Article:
Thursday, January 20, 2011

Fear of less access to abortion clinics led to no inspections

Pages 147-149 of the Grand Jury Report on abortion Kermit Gosnell gets to the heart of why his clinic wasn't inspected by authorities.
Staloski blamed the decision to abandon supposedly annual inspections of abortion clinics on DOH lawyers, who, she said, changed their legal opinions and advice to suit the policy preferences of different governors. Under Governor Robert Casey, she said, the department inspected abortion facilities annually. Yet, when Governor Tom Ridge came in, the attorneys interpreted the same regulations that had permitted annual inspections for years to no longer authorize those inspections. Then, only complaint driven inspections supposedly were authorized. Staloski said that DOH’s policy during Governor Ridge’s administration was motivated by a desire not to be “putting a barrier up to women” seeking abortions.

Brody confirmed some of what Staloski told the Grand Jury. He described a meeting of high-level government officials in 1999 at which a decision was made not to accept a recommendation to reinstitute regular inspections of abortion clinics. The reasoning, as Brody recalled, was: “there was a concern that if they did routine inspections, that they may find a lot of these facilities didn’t meet [the standards for getting patients out by stretcher or wheelchair in an emergency], and then there would be less abortion facilities, less access to women to have an abortion."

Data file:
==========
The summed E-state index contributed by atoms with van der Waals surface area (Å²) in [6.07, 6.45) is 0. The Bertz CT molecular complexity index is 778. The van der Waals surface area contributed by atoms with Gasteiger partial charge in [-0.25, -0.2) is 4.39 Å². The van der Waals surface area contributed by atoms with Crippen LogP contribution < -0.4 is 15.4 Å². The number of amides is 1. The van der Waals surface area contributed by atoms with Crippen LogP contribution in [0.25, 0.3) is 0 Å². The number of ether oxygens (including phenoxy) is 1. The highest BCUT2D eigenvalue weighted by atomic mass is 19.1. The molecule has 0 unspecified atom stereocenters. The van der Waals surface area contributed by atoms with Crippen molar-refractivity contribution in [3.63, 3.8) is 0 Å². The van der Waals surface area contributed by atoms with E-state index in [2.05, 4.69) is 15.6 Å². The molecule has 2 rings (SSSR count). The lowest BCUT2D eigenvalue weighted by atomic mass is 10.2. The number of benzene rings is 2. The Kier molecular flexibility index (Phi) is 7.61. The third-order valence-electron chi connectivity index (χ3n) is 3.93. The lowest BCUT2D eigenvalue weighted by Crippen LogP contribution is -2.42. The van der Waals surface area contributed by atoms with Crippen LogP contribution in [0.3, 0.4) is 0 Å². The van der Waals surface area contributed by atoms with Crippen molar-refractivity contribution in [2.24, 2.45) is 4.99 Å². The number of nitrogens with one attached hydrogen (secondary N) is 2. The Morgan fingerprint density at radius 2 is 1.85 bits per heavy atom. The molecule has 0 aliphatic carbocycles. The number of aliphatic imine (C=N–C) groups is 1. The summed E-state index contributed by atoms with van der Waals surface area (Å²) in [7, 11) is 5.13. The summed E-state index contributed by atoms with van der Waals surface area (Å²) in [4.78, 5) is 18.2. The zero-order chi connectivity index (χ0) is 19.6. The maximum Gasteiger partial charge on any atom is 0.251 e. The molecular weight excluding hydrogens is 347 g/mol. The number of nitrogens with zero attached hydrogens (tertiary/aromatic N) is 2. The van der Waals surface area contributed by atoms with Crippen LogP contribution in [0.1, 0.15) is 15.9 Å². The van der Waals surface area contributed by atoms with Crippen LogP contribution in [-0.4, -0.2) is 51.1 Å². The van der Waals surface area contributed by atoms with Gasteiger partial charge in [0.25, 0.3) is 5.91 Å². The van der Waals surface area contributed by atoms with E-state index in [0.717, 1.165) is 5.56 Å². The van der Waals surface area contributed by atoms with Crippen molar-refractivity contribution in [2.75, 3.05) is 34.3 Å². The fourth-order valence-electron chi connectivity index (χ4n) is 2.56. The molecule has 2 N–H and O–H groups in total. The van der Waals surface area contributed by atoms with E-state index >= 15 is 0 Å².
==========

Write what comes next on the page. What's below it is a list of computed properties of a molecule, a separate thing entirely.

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Nevertheless, the position of DOH remained the same after Edward Rendell became governor. Using the legally faulty excuse that the department lacked the authority to inspect abortion clinics, Staloski left them unmonitored, presumably with the knowledge and blessing of her bosses, Deputy Secretary Stacy Mitchell and a succession of Secretaries of Health. The department continued its do-nothing policy until 2010, when media attention surrounding the raid of the Gosnell clinic exposed the results of years of hands-off “oversight.”

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Moreover, even if Staloski was instructed not to conduct regular, annual inspections, that does not explain why she failed to order inspections when complaints were received. It is clear to us that she was made aware, numerous times, that serious incidents had occurred at Gosnell’s clinic. These incidents, which evidenced alarming as well as illegal long-standing patterns of behavior, warranted investigation. Yet, in all the years she worked at the department, Staloski never ordered even one inspection.

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